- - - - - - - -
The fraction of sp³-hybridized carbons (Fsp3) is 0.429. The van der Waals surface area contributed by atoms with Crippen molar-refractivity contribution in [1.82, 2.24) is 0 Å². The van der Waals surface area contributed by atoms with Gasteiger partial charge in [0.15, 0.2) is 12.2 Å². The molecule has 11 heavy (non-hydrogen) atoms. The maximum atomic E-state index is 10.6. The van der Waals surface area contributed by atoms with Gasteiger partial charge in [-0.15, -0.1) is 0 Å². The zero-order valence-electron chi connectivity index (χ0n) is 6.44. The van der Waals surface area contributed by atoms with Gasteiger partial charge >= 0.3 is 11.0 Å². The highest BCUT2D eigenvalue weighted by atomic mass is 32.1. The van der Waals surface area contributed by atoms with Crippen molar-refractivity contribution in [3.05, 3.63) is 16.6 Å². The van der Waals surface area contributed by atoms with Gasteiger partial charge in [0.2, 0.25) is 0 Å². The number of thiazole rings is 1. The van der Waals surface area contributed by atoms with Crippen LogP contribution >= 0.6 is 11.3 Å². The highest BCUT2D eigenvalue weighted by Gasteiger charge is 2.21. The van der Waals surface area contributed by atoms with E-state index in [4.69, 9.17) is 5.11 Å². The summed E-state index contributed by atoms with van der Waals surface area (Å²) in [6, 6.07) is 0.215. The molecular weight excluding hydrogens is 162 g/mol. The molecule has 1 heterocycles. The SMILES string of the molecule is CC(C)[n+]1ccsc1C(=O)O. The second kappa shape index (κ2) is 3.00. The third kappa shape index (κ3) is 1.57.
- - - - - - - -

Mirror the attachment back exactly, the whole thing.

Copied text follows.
The fraction of sp³-hybridized carbons (Fsp3) is 0.429. The van der Waals surface area contributed by atoms with Crippen molar-refractivity contribution in [1.82, 2.24) is 0 Å². The van der Waals surface area contributed by atoms with Gasteiger partial charge in [0.15, 0.2) is 12.2 Å². The molecule has 11 heavy (non-hydrogen) atoms. The maximum atomic E-state index is 10.6. The van der Waals surface area contributed by atoms with Gasteiger partial charge in [-0.15, -0.1) is 0 Å². The zero-order valence-electron chi connectivity index (χ0n) is 6.44. The van der Waals surface area contributed by atoms with Gasteiger partial charge >= 0.3 is 11.0 Å². The highest BCUT2D eigenvalue weighted by atomic mass is 32.1. The van der Waals surface area contributed by atoms with Crippen molar-refractivity contribution in [3.05, 3.63) is 16.6 Å². The van der Waals surface area contributed by atoms with Gasteiger partial charge in [0.2, 0.25) is 0 Å². The number of thiazole rings is 1. The van der Waals surface area contributed by atoms with Crippen LogP contribution >= 0.6 is 11.3 Å². The highest BCUT2D eigenvalue weighted by Gasteiger charge is 2.21. The van der Waals surface area contributed by atoms with E-state index in [4.69, 9.17) is 5.11 Å². The summed E-state index contributed by atoms with van der Waals surface area (Å²) in [6, 6.07) is 0.215. The molecular weight excluding hydrogens is 162 g/mol. The molecule has 1 heterocycles. The SMILES string of the molecule is CC(C)[n+]1ccsc1C(=O)O. The second kappa shape index (κ2) is 3.00. The third kappa shape index (κ3) is 1.57.